Make Health, Not Show, the Breed Standard
Alexandra Horowitz is a professor of psychology at Barnard College and a researcher of dog behavior and cognition and. She is the author of “Inside of a Dog: .”
It is now well known both within and outside scientific communities that elements of many breed standards are linked to inherited disorders, sometimes quite horrible and painful ones. In research reported in 2009 in The Veterinary Journal, Lucy Asher and colleagues detailed the number of disorders related to “conformation” — breeding to a prescribed standard. They looked at the 50 most popular U.K. breeds (a list that overlaps broadly with the U.S. list), and found that with every breed, at least one aspect of the standard predisposed members of that breed to have an inherited disorder.
Bulldogs and pugs have a brachycephalic (broad and short) head, leading to often severe obstructions in breathing. Many large breeds have debilitating hip and elbow dysplasias even in youth. Rhodesian ridgebacks are predisposed to dermoid sinus, leading to neurological problems. Shar-Peis are prone to eye ulcerations. The Cavalier King Charles spaniel may have a brain that is too large for its skull, an extremely painful condition called syringomyelia.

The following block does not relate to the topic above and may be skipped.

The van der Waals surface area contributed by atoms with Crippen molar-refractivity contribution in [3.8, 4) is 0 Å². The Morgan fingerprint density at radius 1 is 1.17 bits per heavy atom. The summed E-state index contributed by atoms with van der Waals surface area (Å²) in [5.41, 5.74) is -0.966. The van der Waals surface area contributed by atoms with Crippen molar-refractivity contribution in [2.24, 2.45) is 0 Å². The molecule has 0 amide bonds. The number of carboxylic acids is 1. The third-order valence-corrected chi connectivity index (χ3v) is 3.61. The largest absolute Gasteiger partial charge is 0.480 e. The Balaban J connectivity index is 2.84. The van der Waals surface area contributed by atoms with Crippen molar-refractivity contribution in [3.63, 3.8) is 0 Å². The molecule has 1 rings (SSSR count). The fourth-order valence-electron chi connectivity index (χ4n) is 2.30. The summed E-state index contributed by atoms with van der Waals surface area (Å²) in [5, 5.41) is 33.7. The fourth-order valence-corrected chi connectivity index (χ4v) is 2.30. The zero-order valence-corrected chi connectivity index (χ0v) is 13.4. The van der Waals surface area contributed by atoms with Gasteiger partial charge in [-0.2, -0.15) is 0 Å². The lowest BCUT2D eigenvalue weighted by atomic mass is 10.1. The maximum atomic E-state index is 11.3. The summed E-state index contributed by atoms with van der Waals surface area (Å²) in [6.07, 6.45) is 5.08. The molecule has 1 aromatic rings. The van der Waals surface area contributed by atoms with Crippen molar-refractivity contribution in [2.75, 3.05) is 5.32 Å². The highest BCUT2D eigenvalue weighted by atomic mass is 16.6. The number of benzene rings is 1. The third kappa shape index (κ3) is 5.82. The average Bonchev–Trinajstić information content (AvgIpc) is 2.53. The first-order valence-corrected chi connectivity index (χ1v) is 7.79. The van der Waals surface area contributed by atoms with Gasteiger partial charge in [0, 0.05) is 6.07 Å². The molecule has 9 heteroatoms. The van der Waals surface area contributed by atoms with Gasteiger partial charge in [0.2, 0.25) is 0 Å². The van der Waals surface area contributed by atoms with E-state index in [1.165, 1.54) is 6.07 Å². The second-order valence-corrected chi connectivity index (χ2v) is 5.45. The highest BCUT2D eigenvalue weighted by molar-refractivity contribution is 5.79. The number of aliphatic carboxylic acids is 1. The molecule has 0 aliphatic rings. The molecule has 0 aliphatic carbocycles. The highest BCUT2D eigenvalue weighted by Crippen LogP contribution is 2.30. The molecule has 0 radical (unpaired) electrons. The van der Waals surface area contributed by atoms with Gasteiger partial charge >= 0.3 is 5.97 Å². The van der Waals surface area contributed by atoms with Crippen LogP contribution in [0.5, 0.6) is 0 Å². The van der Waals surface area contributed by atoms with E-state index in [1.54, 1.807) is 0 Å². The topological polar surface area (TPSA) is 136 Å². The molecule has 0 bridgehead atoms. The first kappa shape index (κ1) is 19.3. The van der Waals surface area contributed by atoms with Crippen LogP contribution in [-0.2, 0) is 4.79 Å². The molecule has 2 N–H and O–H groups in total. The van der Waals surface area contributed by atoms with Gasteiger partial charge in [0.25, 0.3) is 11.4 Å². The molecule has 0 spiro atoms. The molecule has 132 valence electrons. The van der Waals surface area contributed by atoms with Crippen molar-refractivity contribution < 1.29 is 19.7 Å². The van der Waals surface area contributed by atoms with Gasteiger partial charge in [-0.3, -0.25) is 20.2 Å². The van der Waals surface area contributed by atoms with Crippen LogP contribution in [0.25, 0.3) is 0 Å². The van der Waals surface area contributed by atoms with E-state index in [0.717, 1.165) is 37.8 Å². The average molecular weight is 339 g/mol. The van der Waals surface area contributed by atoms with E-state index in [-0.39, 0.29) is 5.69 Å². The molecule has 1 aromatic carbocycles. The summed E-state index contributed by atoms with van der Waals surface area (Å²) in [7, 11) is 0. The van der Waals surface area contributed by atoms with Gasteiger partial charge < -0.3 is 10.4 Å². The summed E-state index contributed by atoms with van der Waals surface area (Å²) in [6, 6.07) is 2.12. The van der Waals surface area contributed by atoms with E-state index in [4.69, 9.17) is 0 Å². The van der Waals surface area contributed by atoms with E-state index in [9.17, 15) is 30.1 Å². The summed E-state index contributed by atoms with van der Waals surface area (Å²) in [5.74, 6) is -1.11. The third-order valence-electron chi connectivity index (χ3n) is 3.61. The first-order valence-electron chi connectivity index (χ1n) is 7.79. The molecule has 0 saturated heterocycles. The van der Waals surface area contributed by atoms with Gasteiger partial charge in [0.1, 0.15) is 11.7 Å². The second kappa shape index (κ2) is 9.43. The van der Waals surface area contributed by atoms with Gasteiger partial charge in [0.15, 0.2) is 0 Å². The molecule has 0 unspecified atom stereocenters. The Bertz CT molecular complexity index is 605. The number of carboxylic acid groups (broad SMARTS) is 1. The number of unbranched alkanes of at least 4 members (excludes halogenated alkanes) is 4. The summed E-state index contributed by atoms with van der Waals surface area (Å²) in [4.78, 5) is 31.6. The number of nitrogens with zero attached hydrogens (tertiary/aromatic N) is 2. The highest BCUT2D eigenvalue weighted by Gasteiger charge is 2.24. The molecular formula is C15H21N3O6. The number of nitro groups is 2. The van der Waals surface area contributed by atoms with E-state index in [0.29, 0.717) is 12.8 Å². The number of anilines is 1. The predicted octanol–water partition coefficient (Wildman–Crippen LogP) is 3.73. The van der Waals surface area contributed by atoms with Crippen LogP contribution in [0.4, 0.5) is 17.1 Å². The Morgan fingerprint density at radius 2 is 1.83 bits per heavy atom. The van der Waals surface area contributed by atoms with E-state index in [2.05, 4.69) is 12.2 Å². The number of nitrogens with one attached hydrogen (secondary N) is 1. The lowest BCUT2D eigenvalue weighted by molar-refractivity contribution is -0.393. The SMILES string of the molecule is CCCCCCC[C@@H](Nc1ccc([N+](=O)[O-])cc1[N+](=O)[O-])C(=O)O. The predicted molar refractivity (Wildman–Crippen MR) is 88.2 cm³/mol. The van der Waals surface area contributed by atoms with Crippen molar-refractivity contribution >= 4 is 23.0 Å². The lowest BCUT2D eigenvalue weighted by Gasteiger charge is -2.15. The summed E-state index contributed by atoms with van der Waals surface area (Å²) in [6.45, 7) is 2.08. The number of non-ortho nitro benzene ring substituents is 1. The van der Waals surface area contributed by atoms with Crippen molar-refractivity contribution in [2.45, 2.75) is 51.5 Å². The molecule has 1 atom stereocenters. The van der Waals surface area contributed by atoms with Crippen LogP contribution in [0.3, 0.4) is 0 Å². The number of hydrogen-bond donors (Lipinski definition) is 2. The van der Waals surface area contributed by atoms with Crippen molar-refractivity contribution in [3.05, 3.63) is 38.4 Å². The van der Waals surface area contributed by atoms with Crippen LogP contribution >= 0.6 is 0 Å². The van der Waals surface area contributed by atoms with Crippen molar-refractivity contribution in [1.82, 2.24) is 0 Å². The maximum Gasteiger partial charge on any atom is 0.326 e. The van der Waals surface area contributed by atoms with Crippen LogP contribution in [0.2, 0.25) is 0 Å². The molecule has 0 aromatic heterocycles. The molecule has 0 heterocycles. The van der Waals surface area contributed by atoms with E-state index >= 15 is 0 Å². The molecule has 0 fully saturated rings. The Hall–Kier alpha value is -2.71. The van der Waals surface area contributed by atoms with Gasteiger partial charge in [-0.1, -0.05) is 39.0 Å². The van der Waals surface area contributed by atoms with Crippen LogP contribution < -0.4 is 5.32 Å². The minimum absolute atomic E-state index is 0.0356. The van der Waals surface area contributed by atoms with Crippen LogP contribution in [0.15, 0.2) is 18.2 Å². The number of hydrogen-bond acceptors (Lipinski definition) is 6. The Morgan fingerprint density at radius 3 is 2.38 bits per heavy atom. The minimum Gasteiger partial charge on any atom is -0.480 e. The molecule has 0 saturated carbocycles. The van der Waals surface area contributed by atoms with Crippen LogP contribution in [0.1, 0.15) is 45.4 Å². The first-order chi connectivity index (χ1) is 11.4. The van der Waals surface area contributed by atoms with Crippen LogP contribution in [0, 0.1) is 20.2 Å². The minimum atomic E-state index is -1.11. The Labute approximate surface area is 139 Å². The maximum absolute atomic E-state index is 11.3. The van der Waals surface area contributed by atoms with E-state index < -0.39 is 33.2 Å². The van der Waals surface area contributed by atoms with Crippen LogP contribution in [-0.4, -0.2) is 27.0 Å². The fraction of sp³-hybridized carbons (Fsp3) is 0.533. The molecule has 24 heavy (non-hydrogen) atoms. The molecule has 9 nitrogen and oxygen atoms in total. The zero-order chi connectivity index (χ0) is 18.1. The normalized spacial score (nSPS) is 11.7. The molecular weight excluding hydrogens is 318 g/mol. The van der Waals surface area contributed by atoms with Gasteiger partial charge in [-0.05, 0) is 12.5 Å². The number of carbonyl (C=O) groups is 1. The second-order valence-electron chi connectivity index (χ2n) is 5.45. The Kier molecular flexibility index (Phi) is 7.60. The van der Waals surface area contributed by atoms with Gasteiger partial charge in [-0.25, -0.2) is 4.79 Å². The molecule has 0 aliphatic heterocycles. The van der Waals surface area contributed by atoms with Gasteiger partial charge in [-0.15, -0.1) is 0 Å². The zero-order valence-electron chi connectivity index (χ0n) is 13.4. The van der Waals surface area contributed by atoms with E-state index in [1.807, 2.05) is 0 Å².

Breed standards could be revised to reduce the incidence of these disorders. The pug’s predisposition to spina bifida, linked to its curled tail, could be reduced if the standard did not instruct, “the tail is curled as tightly as possible over the hip.” Dalmatians with patches are less likely to be deaf, but the standard says, “patches are a disqualification.” Change these, improve the breed.
Finally, breed standards include personality descriptions. Unfortunately, personality is not genetically determined: just as a person’s personality derives from more than her genome, a dog is not merchandise whose behavior (outside of a few hard-wired ones, like pointing) can be predicted ahead of time.
While many owners may see breed-typical personalities in their dogs (we humans do tend to spot just the evidence which supports our theories), there is simply no guarantee that a dog will behave just so. Witness the cases of cloned — genetically identical — pets who have, to their owners’ great surprise, quite different personalities.
Since the vast majority of dog owners are not showing their dogs, but adding them to their families, the alleged predictability of personality is problematic. When a dog does not behave in accordance with her “billing,” owners call this a “behavior problem” — the single greatest reason for relinquishment of a dog to a shelter. Thus, inadvertently, breed standards lead potential adopters to treat them more like products with reliable features.
Dogs are individuals, and should be treated thusly.
Content Source: The New York Times